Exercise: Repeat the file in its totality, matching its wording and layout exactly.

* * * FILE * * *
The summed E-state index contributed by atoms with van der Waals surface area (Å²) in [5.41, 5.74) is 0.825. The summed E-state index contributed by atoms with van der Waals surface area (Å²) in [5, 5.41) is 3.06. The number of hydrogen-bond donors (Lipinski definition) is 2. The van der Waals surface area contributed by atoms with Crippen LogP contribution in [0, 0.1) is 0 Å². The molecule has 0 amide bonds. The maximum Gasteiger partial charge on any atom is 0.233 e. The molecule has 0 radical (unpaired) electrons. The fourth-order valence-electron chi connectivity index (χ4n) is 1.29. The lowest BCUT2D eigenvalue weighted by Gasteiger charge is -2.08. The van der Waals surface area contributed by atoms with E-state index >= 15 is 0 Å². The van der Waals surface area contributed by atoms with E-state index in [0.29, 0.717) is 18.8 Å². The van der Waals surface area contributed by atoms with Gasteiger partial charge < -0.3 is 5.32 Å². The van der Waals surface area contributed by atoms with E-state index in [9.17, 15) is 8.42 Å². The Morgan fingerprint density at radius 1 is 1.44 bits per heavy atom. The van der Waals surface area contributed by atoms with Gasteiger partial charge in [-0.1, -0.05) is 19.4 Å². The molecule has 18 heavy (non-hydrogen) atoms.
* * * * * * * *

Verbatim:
The summed E-state index contributed by atoms with van der Waals surface area (Å²) in [5.41, 5.74) is 0.825. The summed E-state index contributed by atoms with van der Waals surface area (Å²) in [5, 5.41) is 3.06. The number of hydrogen-bond donors (Lipinski definition) is 2. The van der Waals surface area contributed by atoms with Crippen LogP contribution in [0, 0.1) is 0 Å². The molecule has 0 amide bonds. The maximum Gasteiger partial charge on any atom is 0.233 e. The molecule has 0 radical (unpaired) electrons. The fourth-order valence-electron chi connectivity index (χ4n) is 1.29. The lowest BCUT2D eigenvalue weighted by Gasteiger charge is -2.08. The van der Waals surface area contributed by atoms with E-state index >= 15 is 0 Å². The van der Waals surface area contributed by atoms with E-state index in [0.29, 0.717) is 18.8 Å². The van der Waals surface area contributed by atoms with Gasteiger partial charge < -0.3 is 5.32 Å². The van der Waals surface area contributed by atoms with E-state index in [9.17, 15) is 8.42 Å². The Morgan fingerprint density at radius 1 is 1.44 bits per heavy atom. The van der Waals surface area contributed by atoms with Gasteiger partial charge in [-0.1, -0.05) is 19.4 Å². The molecule has 18 heavy (non-hydrogen) atoms.